Tuesday, June 18, 2013

Mortar Creek...

Sunlight filtered through the thick canopy above leaving its lacy shadows on the cool flowing water below my feet.  I felt her there in that moment and remembered a conversation from several years ago.  We were on the way to my in-law's house to pick up little David who had spent the night with his Nana.  I passed over a little bridge, green sign at my right marking the name of the little creek below us: Mortar Creek.

"Oh... Mortar Creek.  Your grandaddy used to take us to swim in a Mortar Creek when I was little.  I wonder if that's the same one?"  I can see her looking at me from the passenger seat.  All I see is her face.

"I'm sure it is.  Can't be too many creeks by that name in this area."

I had no idea back then how little insignificant snippets of life would matter so much in years to come when the possibility of new moments were no more.  That's just it... once someone you love is gone, all you have left to hang onto are the old moments.

My husband grew up in the little rural area near Mortar Creek.  He terrorized that creek bed on a three wheeler as an adolescent, and now that he has a son of his own, he has been back down to revisit it, a trailer of four wheelers in tow, to share it with the little boy he loves so much.  Making new memories where so many old ones were created.  They beg me to go riding with them every now and again, but I wasn't raised doing such things.  Creeks and four wheelers and woods are not familiar to me, but every now and then, especially on Father's Day, I agree to go.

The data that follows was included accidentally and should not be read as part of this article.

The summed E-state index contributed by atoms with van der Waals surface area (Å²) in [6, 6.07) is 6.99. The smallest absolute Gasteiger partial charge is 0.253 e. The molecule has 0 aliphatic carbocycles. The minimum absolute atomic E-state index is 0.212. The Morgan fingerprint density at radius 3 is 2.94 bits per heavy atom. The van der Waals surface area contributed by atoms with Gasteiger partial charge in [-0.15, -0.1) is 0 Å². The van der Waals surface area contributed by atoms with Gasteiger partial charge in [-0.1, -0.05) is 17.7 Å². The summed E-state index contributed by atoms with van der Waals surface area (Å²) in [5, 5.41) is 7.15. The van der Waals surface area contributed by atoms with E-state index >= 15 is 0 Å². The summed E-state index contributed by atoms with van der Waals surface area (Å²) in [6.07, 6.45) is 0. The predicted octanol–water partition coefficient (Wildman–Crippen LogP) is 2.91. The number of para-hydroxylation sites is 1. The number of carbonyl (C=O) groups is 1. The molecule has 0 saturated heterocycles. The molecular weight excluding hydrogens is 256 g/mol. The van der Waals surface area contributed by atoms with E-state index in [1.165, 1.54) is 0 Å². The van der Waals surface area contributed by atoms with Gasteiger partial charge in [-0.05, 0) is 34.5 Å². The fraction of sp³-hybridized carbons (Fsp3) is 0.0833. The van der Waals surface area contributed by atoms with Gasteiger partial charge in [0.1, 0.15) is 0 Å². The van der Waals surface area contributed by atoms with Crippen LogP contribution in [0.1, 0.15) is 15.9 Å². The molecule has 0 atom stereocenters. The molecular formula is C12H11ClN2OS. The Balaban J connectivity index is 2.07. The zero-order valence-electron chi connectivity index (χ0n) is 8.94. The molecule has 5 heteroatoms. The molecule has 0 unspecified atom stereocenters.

Sunday was my first visit to Mortar Creek.  The trip was actually Madalyn's idea, which is in and of itself pure irony.  She is sassy and girly and high maintenance to the core, but she likes to go riding with her brother and daddy every now and then.  I actually like this about her; she won't grow up as prissy as I did which will suit her well when she's older.

The water was crisp and clear, a lovely rock bed below the gentle flow.  And as I rode along on the back of my husband's four wheeler, the father of my two children, I watched the shadows of the sunlight dance with the movement of the water, and I could picture that day so long ago.  My lanky grandfather.  My mother and her siblings, tiny and laughing, kicking, playing in the coolness of the water.  And I felt her there with me.